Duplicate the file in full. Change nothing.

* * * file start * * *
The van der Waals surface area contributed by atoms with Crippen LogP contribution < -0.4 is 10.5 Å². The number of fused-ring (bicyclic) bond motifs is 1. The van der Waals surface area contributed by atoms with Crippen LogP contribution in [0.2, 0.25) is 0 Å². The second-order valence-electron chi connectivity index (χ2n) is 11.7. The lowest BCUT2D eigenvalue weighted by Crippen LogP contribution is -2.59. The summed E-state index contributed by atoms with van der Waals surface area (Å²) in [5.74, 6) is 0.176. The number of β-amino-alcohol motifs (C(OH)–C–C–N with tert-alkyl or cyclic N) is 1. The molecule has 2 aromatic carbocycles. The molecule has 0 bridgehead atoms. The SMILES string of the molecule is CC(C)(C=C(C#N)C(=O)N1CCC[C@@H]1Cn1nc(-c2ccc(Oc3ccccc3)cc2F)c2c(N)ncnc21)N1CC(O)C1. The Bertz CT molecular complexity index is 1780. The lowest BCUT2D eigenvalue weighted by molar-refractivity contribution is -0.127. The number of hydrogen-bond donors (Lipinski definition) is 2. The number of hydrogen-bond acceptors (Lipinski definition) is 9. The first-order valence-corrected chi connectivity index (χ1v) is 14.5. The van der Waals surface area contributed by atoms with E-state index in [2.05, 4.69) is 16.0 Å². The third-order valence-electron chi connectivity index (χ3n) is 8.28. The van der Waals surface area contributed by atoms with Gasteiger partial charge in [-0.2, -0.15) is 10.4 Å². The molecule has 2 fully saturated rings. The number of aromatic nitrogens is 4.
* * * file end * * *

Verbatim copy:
The van der Waals surface area contributed by atoms with Crippen LogP contribution < -0.4 is 10.5 Å². The number of fused-ring (bicyclic) bond motifs is 1. The van der Waals surface area contributed by atoms with Crippen LogP contribution in [0.2, 0.25) is 0 Å². The second-order valence-electron chi connectivity index (χ2n) is 11.7. The lowest BCUT2D eigenvalue weighted by Crippen LogP contribution is -2.59. The summed E-state index contributed by atoms with van der Waals surface area (Å²) in [5.74, 6) is 0.176. The number of β-amino-alcohol motifs (C(OH)–C–C–N with tert-alkyl or cyclic N) is 1. The molecule has 2 aromatic carbocycles. The molecule has 0 bridgehead atoms. The SMILES string of the molecule is CC(C)(C=C(C#N)C(=O)N1CCC[C@@H]1Cn1nc(-c2ccc(Oc3ccccc3)cc2F)c2c(N)ncnc21)N1CC(O)C1. The Bertz CT molecular complexity index is 1780. The lowest BCUT2D eigenvalue weighted by molar-refractivity contribution is -0.127. The number of hydrogen-bond donors (Lipinski definition) is 2. The number of hydrogen-bond acceptors (Lipinski definition) is 9. The first-order valence-corrected chi connectivity index (χ1v) is 14.5. The van der Waals surface area contributed by atoms with E-state index in [2.05, 4.69) is 16.0 Å². The third-order valence-electron chi connectivity index (χ3n) is 8.28. The van der Waals surface area contributed by atoms with Gasteiger partial charge in [-0.2, -0.15) is 10.4 Å². The molecule has 2 fully saturated rings. The number of aromatic nitrogens is 4.